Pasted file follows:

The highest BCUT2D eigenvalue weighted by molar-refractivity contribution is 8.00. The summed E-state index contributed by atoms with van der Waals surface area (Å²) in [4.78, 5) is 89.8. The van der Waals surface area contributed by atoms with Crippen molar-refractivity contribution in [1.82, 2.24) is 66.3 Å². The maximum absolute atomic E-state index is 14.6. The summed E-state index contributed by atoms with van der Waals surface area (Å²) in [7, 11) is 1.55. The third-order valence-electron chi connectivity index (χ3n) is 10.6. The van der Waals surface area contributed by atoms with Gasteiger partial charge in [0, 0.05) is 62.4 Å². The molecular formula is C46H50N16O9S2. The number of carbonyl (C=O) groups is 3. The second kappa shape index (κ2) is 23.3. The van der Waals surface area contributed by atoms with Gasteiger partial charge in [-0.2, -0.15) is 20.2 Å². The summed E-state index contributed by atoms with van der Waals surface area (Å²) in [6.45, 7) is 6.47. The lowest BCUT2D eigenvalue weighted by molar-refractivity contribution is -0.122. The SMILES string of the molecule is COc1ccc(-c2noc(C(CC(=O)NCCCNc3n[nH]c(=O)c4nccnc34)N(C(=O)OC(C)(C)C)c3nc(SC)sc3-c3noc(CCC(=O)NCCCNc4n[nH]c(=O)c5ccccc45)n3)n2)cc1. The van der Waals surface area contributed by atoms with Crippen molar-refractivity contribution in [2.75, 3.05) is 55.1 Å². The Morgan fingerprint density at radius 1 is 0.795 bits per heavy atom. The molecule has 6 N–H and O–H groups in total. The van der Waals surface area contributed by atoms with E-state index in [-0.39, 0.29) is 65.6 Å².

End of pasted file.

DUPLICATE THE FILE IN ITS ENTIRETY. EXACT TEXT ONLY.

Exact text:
The highest BCUT2D eigenvalue weighted by molar-refractivity contribution is 8.00. The summed E-state index contributed by atoms with van der Waals surface area (Å²) in [4.78, 5) is 89.8. The van der Waals surface area contributed by atoms with Crippen molar-refractivity contribution in [1.82, 2.24) is 66.3 Å². The maximum absolute atomic E-state index is 14.6. The summed E-state index contributed by atoms with van der Waals surface area (Å²) in [7, 11) is 1.55. The third-order valence-electron chi connectivity index (χ3n) is 10.6. The van der Waals surface area contributed by atoms with Gasteiger partial charge in [0, 0.05) is 62.4 Å². The molecular formula is C46H50N16O9S2. The number of carbonyl (C=O) groups is 3. The second kappa shape index (κ2) is 23.3. The van der Waals surface area contributed by atoms with Gasteiger partial charge in [-0.2, -0.15) is 20.2 Å². The summed E-state index contributed by atoms with van der Waals surface area (Å²) in [6.45, 7) is 6.47. The lowest BCUT2D eigenvalue weighted by molar-refractivity contribution is -0.122. The SMILES string of the molecule is COc1ccc(-c2noc(C(CC(=O)NCCCNc3n[nH]c(=O)c4nccnc34)N(C(=O)OC(C)(C)C)c3nc(SC)sc3-c3noc(CCC(=O)NCCCNc4n[nH]c(=O)c5ccccc45)n3)n2)cc1. The van der Waals surface area contributed by atoms with Crippen molar-refractivity contribution in [2.75, 3.05) is 55.1 Å². The Morgan fingerprint density at radius 1 is 0.795 bits per heavy atom. The molecule has 6 N–H and O–H groups in total. The van der Waals surface area contributed by atoms with E-state index in [-0.39, 0.29) is 65.6 Å².